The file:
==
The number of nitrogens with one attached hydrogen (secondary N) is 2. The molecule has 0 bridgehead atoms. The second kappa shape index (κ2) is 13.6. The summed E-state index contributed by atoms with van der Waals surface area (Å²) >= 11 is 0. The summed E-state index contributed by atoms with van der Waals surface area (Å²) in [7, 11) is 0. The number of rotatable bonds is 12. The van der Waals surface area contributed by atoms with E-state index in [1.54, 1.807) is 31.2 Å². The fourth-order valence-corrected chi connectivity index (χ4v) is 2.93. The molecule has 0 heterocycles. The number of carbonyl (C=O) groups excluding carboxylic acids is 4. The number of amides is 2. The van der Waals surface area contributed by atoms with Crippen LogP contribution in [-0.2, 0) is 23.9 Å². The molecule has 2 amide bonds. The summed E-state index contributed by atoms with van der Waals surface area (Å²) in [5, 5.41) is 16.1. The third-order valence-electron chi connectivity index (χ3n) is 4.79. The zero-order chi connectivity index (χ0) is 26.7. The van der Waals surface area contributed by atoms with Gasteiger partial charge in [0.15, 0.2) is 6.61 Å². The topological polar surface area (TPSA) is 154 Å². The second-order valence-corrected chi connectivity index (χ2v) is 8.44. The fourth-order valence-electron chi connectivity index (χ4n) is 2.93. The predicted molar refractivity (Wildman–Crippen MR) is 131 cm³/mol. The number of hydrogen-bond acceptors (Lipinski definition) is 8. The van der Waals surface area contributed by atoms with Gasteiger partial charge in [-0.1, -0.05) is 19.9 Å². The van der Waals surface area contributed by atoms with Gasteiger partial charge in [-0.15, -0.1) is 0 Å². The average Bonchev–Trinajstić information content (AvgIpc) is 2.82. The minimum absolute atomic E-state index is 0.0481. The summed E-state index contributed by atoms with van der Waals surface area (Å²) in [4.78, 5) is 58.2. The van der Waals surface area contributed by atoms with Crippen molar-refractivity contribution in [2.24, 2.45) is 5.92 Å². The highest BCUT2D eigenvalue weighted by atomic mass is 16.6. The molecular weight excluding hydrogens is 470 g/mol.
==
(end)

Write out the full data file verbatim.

The number of nitrogens with one attached hydrogen (secondary N) is 2. The molecule has 0 bridgehead atoms. The second kappa shape index (κ2) is 13.6. The summed E-state index contributed by atoms with van der Waals surface area (Å²) >= 11 is 0. The summed E-state index contributed by atoms with van der Waals surface area (Å²) in [7, 11) is 0. The number of rotatable bonds is 12. The van der Waals surface area contributed by atoms with E-state index in [1.54, 1.807) is 31.2 Å². The fourth-order valence-corrected chi connectivity index (χ4v) is 2.93. The molecule has 0 heterocycles. The number of carbonyl (C=O) groups excluding carboxylic acids is 4. The number of amides is 2. The van der Waals surface area contributed by atoms with Crippen LogP contribution in [-0.2, 0) is 23.9 Å². The molecule has 2 amide bonds. The summed E-state index contributed by atoms with van der Waals surface area (Å²) in [5, 5.41) is 16.1. The third-order valence-electron chi connectivity index (χ3n) is 4.79. The zero-order chi connectivity index (χ0) is 26.7. The van der Waals surface area contributed by atoms with Gasteiger partial charge in [0.15, 0.2) is 6.61 Å². The topological polar surface area (TPSA) is 154 Å². The second-order valence-corrected chi connectivity index (χ2v) is 8.44. The fourth-order valence-electron chi connectivity index (χ4n) is 2.93. The predicted molar refractivity (Wildman–Crippen MR) is 131 cm³/mol. The number of hydrogen-bond acceptors (Lipinski definition) is 8. The van der Waals surface area contributed by atoms with Gasteiger partial charge in [-0.1, -0.05) is 19.9 Å². The van der Waals surface area contributed by atoms with Gasteiger partial charge in [-0.15, -0.1) is 0 Å². The average Bonchev–Trinajstić information content (AvgIpc) is 2.82. The minimum absolute atomic E-state index is 0.0481. The summed E-state index contributed by atoms with van der Waals surface area (Å²) in [4.78, 5) is 58.2. The van der Waals surface area contributed by atoms with Crippen molar-refractivity contribution in [2.24, 2.45) is 5.92 Å². The highest BCUT2D eigenvalue weighted by atomic mass is 16.6. The molecular weight excluding hydrogens is 470 g/mol.